Extension’s Planttalk Colorado helps gardeners


By Jim Smith

SUN Columnist

Gardening season is around the corner, and home gardeners will find concise and reliable answers to frequently asked questions through a 16-year-old program —  Planttalk Colorado.

The educational program offers multimedia resources delivered instantly through a website. Planttalk Colorado is sponsored by Colorado State University Extension, the Denver Botanical Gardens and the Green Industries of Colorado alliance.

Want to know the best time to divide perennials, which insects are beneficial, or whether upside-down tomato containers actually work?

Hundreds of resources

Just visit www.planttalk.org. From there, access hundreds of online resources that will help ensure gardening success. They include:

• The easy ability to “Ask an Expert” your personal gardening question.

• Written fact sheets on common topics.

• Audio recordings with gardening tips.

• Short YouTube videos providing gardening information, demonstrations and how-to information.

• Easy access to gardening blogs.

• Fact sheets available as podcasts and distributed through RSS feeds.

• Information can be accessed in Spanish.

Best sources of information

“We’re providing unbiased, science-based information that’s vetted by three entities that are among the best sources of information in Colorado,” said Jim Klett, CSU.

Planttalk Colorado began as a toll-free telephone service, the first program of its kind to offer Colorado gardeners instant access to reliable gardening information.

The program has evolved to deliver gardening information online and has had astonishing success with the web-based format:

• Website hits totaled more than 20 million as of February 2013.

• An average of 70,000 monthly users view or download Planttalk Colorado information on more than 600 gardening topics, according to 2012 data.

• Monthly podcast hits throughout 2012 averaged 21,950.

• Spanish Planttalk website hits average nearly 6,000 per month.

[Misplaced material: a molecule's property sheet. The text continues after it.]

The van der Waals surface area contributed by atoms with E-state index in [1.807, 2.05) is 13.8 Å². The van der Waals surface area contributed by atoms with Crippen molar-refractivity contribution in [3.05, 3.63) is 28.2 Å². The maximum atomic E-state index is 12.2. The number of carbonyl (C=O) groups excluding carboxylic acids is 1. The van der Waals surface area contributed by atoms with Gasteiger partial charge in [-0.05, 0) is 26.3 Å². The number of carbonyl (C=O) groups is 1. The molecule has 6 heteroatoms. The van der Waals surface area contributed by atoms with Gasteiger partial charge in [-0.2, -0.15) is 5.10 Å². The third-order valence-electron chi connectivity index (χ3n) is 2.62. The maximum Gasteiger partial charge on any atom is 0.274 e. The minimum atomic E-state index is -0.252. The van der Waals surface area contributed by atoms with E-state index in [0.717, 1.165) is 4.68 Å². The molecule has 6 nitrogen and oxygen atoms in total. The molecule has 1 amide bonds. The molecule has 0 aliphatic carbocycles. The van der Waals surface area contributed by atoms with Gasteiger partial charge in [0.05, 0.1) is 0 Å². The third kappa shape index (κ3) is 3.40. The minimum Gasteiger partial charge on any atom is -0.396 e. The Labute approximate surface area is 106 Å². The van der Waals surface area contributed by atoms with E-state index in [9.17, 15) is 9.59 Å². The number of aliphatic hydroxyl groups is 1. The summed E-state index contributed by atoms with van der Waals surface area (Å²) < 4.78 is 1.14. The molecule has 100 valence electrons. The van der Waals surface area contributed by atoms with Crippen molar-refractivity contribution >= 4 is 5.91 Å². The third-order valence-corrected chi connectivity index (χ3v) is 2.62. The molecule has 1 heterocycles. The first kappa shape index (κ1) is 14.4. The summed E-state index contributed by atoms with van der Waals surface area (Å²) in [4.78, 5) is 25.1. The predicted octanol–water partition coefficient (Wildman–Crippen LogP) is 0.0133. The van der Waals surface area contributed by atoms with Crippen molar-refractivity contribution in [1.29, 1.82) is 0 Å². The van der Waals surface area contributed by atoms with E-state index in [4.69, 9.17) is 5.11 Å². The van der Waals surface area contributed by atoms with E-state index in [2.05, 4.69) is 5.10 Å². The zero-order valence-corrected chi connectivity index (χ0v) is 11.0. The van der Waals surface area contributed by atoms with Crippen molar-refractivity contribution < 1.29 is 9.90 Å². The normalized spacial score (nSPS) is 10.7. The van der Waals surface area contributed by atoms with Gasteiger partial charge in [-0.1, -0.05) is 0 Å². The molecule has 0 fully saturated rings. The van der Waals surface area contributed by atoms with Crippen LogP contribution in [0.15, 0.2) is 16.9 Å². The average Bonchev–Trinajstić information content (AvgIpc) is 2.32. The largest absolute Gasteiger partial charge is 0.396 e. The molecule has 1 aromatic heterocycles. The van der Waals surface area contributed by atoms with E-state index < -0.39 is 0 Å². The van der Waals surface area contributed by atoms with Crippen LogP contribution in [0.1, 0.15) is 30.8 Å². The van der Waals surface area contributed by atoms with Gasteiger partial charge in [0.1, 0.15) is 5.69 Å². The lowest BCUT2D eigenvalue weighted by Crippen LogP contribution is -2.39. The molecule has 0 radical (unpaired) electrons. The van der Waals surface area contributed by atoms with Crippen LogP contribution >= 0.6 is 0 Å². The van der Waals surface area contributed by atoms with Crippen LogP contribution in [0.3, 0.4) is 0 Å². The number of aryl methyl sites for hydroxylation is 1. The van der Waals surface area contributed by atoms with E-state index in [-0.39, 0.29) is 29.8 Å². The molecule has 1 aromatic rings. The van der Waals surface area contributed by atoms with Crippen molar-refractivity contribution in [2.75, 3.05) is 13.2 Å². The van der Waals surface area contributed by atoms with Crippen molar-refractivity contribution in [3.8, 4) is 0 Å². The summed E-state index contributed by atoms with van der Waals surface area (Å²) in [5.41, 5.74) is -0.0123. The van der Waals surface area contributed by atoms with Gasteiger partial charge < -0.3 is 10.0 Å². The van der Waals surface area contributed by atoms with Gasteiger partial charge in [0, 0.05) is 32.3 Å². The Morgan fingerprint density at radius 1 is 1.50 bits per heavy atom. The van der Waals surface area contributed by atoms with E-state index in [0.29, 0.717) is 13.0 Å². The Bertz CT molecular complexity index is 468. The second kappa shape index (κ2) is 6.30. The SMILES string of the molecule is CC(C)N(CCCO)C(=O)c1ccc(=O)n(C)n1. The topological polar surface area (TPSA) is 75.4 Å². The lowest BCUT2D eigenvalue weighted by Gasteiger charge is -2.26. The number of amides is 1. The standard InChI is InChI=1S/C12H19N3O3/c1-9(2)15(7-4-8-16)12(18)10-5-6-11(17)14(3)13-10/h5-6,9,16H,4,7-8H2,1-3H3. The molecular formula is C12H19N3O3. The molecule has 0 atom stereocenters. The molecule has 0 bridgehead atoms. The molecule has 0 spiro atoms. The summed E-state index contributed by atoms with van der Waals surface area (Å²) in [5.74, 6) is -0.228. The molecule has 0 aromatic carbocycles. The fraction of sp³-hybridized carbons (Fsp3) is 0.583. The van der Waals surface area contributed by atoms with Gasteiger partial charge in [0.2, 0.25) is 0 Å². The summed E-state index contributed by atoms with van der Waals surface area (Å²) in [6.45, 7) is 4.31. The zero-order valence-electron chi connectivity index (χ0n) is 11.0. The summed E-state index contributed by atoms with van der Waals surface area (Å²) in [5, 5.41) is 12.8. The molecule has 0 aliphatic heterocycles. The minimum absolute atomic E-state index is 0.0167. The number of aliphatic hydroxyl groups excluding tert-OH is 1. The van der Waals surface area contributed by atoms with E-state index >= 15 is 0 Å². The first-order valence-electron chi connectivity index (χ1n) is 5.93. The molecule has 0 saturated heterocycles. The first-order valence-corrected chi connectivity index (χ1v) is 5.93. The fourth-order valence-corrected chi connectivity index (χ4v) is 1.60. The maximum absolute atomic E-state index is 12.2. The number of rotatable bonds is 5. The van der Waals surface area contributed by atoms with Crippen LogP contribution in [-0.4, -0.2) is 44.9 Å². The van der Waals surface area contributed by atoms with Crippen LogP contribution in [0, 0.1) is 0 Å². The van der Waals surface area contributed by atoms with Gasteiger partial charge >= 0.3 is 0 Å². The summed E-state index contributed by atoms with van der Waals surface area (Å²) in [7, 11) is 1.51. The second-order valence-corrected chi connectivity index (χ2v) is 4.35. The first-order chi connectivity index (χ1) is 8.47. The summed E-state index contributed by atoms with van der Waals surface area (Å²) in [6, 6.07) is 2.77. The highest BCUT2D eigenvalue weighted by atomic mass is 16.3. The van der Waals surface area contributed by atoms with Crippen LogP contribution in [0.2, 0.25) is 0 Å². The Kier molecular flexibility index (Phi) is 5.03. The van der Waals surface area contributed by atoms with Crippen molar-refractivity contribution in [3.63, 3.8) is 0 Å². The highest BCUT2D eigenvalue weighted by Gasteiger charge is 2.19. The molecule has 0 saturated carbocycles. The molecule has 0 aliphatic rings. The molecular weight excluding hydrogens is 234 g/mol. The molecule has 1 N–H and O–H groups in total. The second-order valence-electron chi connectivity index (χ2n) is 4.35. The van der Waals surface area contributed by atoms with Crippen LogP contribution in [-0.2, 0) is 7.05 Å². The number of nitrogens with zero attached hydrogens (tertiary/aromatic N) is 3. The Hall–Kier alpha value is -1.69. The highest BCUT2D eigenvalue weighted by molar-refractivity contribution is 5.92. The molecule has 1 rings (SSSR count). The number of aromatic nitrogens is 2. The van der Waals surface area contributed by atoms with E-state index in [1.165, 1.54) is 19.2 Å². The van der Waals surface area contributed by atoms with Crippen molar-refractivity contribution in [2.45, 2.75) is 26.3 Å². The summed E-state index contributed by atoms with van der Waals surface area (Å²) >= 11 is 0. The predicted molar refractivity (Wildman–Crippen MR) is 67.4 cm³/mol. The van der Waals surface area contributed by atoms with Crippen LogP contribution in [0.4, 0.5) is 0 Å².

Colorado’s diverse climate

“People have discovered the usefulness of Planttalk because successful gardening in Colorado’s diverse climate depends on consistent, accurate and research-based information,” Klett said.

Gardeners are encouraged to visit the Planttalk Colorado(tm) site with a number of marketing strategies, including placement of more than 30,000 tags on plants sold at garden centers.

Instant access

CSU Extension continues to provide research-based gardening information through other popular methods, including agents in CSU Extension offices across Colorado and well-trained Colorado Master Gardener volunteers. But Planttalk Colorado(tm) is different because it offers instant access to gardening information from anywhere, with easy-to-use media platforms.

“We’re proud that Planttalk has evolved to use technologies that allow people to find solid information that is specific to Colorado gardening any time and from anywhere they like,” Klett said.


April 4 — Colorado Master Gardener, 9 a.m.

April 4 — 4-H Shady Pine Club meeting, 6:30 p.m.

April 5 — 4-H Clover Bud Program, 2 p.m.

April 5 — 4-H Rabbit Project meeting, 3 p.m.

April 5 — Pathfinders, 6 p.m.

April 9 — Memorial Garden meeting, 5 p.m.

April 9 — Farm Bureau, 6:30 p.m.

April 10 — 4-H Sports Fishing, 4 p.m.

April 11 — Colorado Master Gardener, 9 a.m.

April 11 — Mountain View Homemakers, noon.

April 12 — Pathfinders, 6 p.m.

April 13 — 4-H Rocky Mountain Riders Club meeting, 6 p.m.

Check out our webpage at www.archuleta.colostate.edu for calendar events and information.